Graphic Arts/Design I & II Course Description:

Students enrolled in Graphic Design program will develop skills and workplace competencies while exploring the many facets of communication careers. Students use a hands-on learning approach where the emphasis is placed on problem solving skills, and communication techniques. As part of the graduation requirement, all students develop and create projects that will be part of a portfolio used in seeking employment or college acceptance.

The majority of the work done is project-based. Projects are done both individually and in groups. Each project is presented during group critiques and are used for instructor evaluation of projects.

Students are expected to participate in a the activities throughout the school year, designed to help them experience, reflect on, and develop skills necessary for a career in graphic design. Students will gain leadership qualities, communication skills, feedback techniques, and problem-solving strategies while working in a professional studio setting to solve design problems.

Projects and assignments are given on a regular basis. Students are expected to complete these projects by the deadline dates in order to receive a grade. Assignments include a variety of things such as writing design briefs, researching, brainstorming, creating, scheduling and ultimately completing projects.

This program also incorporates the use of a Career Literary teacher who works closely with students to fulfill high school English requirements utilizing the Graphic Design curriculum.

Students are exposed to real world work situations and/or to those who work in a variety of creative careers. This allows students to see, hear and ask questions about a particular field.


Career Opportunities:

  • Post Secondary Education: College/Technical School
  • Entry Level Layout Artist
  • Entry Level Computer Graphic Artist
  • Entry Level Photographer
  • Entry Level Graphic Designer
  • Entry Level Advertising/Marketing Position
Units of Study: By utilizing the ADOBE SUITE design software which includes, Photoshop, Illustrator and InDesign, students will learn about:
  • Typography
  • Branding/Logo Design
  • Offset Printing Processes
  • Digital Media
  • Freelance/Client Responsibilities
  • Two Dimensional Design Concepts
  • Package Design


  • Computer Design, Illustration, Layout
  • Photography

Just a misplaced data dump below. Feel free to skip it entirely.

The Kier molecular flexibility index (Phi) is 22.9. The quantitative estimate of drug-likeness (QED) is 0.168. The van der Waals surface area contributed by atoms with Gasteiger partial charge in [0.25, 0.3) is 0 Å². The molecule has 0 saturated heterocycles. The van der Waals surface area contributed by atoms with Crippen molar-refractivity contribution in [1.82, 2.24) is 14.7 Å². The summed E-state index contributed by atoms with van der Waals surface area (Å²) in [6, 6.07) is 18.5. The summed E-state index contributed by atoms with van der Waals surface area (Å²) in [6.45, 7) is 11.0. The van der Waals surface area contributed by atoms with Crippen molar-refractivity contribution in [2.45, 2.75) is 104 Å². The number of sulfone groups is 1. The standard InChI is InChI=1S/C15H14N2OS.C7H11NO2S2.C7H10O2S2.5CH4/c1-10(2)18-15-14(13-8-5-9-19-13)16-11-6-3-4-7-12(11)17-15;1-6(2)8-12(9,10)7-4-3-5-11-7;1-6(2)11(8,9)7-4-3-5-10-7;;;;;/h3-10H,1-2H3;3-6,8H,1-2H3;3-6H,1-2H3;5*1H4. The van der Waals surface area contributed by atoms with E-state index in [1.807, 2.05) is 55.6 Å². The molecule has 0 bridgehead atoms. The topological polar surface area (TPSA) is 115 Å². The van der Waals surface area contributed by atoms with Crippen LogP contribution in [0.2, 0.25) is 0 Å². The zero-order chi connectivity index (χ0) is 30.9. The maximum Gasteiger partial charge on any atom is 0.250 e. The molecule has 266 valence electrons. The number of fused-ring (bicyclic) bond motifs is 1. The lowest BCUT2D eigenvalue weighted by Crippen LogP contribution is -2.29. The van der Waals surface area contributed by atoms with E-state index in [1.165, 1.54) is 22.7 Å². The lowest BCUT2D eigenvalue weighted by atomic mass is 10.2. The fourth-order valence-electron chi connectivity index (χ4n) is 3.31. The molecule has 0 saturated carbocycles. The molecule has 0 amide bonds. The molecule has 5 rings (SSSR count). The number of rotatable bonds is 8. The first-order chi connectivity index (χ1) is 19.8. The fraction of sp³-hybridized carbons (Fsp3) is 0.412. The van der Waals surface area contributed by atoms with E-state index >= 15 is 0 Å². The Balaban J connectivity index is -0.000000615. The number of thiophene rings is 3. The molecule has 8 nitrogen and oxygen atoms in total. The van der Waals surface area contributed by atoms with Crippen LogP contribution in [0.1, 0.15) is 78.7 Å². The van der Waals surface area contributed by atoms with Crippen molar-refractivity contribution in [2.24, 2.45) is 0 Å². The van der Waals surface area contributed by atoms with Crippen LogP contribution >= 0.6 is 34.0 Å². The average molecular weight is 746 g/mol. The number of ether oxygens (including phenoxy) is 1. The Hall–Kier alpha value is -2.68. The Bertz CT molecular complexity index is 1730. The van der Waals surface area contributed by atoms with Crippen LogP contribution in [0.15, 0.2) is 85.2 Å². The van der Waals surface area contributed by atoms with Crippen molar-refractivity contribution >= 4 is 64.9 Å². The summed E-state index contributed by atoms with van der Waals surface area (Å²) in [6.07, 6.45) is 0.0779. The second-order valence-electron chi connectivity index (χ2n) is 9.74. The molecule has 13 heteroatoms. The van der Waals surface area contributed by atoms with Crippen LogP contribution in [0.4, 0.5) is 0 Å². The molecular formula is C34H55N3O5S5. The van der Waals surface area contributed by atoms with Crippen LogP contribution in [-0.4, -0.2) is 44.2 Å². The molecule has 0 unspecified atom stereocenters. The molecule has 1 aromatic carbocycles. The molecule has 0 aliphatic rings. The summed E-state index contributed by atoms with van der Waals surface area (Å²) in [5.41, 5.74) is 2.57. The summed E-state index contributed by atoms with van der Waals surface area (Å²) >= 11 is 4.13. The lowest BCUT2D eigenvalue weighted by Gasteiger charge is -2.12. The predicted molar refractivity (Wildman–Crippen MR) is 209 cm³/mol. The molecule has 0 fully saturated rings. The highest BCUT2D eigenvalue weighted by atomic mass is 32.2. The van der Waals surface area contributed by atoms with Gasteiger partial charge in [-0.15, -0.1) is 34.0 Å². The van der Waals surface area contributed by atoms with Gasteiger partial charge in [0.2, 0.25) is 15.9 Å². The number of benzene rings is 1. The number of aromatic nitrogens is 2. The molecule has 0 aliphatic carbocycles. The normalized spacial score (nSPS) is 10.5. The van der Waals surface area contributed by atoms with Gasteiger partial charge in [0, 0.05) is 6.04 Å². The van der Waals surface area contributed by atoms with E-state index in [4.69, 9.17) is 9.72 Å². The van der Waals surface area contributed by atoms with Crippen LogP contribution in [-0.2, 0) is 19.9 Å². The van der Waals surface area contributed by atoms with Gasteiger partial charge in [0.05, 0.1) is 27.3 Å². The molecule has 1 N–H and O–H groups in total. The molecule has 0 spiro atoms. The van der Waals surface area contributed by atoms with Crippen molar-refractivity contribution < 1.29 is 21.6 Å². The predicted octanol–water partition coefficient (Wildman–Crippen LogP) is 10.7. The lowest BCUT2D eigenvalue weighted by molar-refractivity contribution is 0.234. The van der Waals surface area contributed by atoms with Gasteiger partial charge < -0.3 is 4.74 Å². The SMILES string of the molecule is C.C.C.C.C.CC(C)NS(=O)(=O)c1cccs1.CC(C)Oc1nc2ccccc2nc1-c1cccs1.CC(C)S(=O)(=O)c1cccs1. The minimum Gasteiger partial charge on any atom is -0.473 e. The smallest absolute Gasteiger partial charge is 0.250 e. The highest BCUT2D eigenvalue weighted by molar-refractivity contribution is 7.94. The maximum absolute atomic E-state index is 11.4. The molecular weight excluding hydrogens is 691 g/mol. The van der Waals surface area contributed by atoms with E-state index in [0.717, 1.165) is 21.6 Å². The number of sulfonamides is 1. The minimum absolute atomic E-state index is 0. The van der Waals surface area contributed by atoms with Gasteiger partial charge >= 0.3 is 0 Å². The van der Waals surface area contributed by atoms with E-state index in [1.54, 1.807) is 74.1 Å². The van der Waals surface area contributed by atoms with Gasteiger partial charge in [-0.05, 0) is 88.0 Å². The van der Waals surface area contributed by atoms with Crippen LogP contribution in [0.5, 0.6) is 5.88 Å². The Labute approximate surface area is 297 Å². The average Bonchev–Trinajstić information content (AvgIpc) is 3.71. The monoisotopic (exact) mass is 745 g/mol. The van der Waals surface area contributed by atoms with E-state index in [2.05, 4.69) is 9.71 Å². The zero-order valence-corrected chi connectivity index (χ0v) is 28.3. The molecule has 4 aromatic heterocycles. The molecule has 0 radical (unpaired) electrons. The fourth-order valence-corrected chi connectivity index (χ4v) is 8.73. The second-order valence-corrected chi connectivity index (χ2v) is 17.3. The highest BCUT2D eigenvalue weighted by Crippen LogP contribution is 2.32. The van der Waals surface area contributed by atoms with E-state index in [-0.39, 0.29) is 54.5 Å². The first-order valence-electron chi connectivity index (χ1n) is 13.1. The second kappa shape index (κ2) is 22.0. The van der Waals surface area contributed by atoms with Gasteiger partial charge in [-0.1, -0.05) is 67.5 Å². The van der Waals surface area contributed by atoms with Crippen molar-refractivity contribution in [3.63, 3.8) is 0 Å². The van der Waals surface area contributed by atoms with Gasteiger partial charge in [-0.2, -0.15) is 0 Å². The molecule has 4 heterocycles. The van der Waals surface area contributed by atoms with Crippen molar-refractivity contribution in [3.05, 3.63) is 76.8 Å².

• Work-based Projects with Clients


Quick Reference Guide:
Communication Technology Academy: Graphic Arts/Design I & II

Approved for Technical Endorsement on Regents Diploma Yes, eligible on completion of two years
Credits for Two Year Program 8 units for two years, 4 units for one year
Integrated Academic Credits English - 1 credit over two years
Specialized Academic Credits None
National Competency Exam NOCTI – Visual Communications & Multi-Media Design
Work Based Learning Experience Internships with local businesses

Dutchess Community College

ART 140 Graphic Design I, based on instructor reccomendation, 3.5 GPA or higher and DCC portfolio review.

Prerequisite General academic, good computer skills
Pull-Out Academics Available  MST

Articulation Agreements:

Dutchess Community College – ART 140 Graphic Design I, based on instructor reccomendation, 3.5 GPA or higher and DCC portfolio review.



2nd year students were asked to design, layout, cut and fold a milk carton. They were given parameters such as the information needed on the carton. The designed a look for a diary company and had to include information, such as, type of product, nutrition facts and fluid size. They used their design knowledge and Photoshop to create their layouts.


1st year students were asked to create a set of postage stamps that maintained a similar theme and look. Students attempted to capture the spirit of Career and Technical Education by depicting various arrears of study. The challenge for this project was designing an effective visual and typographic solution in a very small area.



Students were asked the design and layout a magazine spread the size of a comic book that showcases their best work for the year. In conjunction with their Career Literacy requirements, students wrote an article about their “style” in third person, which included their inspirations and things they learned throughout the year. A handful of final copies were produced and distributed to each student.



Students were asked the design a logo for the Hyde Park Educational Foundation. They worked collaboratively to incorporate type, visual elements and abstract ideas into a final logo that the client is currently using for their foundation. Work-based credit hours were awarded that can can used toward a CDOS credential.